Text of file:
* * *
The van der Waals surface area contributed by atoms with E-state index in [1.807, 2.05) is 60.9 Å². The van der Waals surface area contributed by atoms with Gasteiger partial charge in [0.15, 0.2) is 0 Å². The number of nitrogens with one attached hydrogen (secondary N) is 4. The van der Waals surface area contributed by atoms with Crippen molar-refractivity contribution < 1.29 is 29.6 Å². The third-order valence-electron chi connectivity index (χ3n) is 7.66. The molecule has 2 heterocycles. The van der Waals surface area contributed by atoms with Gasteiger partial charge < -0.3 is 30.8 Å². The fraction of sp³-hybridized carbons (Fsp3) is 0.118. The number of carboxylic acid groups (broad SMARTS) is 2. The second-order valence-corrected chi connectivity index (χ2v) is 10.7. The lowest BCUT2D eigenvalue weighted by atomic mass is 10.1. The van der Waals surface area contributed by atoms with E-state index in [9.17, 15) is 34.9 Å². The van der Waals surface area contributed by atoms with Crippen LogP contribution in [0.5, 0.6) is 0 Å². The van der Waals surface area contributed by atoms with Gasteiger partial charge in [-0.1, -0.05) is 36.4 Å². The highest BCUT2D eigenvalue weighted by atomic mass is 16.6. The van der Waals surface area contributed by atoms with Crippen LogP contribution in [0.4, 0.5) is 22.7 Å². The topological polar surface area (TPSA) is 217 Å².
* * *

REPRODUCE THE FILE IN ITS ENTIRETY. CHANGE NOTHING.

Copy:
The van der Waals surface area contributed by atoms with E-state index in [1.807, 2.05) is 60.9 Å². The van der Waals surface area contributed by atoms with Gasteiger partial charge in [0.15, 0.2) is 0 Å². The number of nitrogens with one attached hydrogen (secondary N) is 4. The van der Waals surface area contributed by atoms with Crippen molar-refractivity contribution < 1.29 is 29.6 Å². The third-order valence-electron chi connectivity index (χ3n) is 7.66. The molecule has 2 heterocycles. The van der Waals surface area contributed by atoms with Gasteiger partial charge < -0.3 is 30.8 Å². The fraction of sp³-hybridized carbons (Fsp3) is 0.118. The number of carboxylic acid groups (broad SMARTS) is 2. The second-order valence-corrected chi connectivity index (χ2v) is 10.7. The lowest BCUT2D eigenvalue weighted by atomic mass is 10.1. The van der Waals surface area contributed by atoms with E-state index in [9.17, 15) is 34.9 Å². The van der Waals surface area contributed by atoms with Crippen LogP contribution in [0.5, 0.6) is 0 Å². The van der Waals surface area contributed by atoms with Gasteiger partial charge in [-0.1, -0.05) is 36.4 Å². The highest BCUT2D eigenvalue weighted by atomic mass is 16.6. The van der Waals surface area contributed by atoms with Crippen LogP contribution in [0.4, 0.5) is 22.7 Å². The topological polar surface area (TPSA) is 217 Å².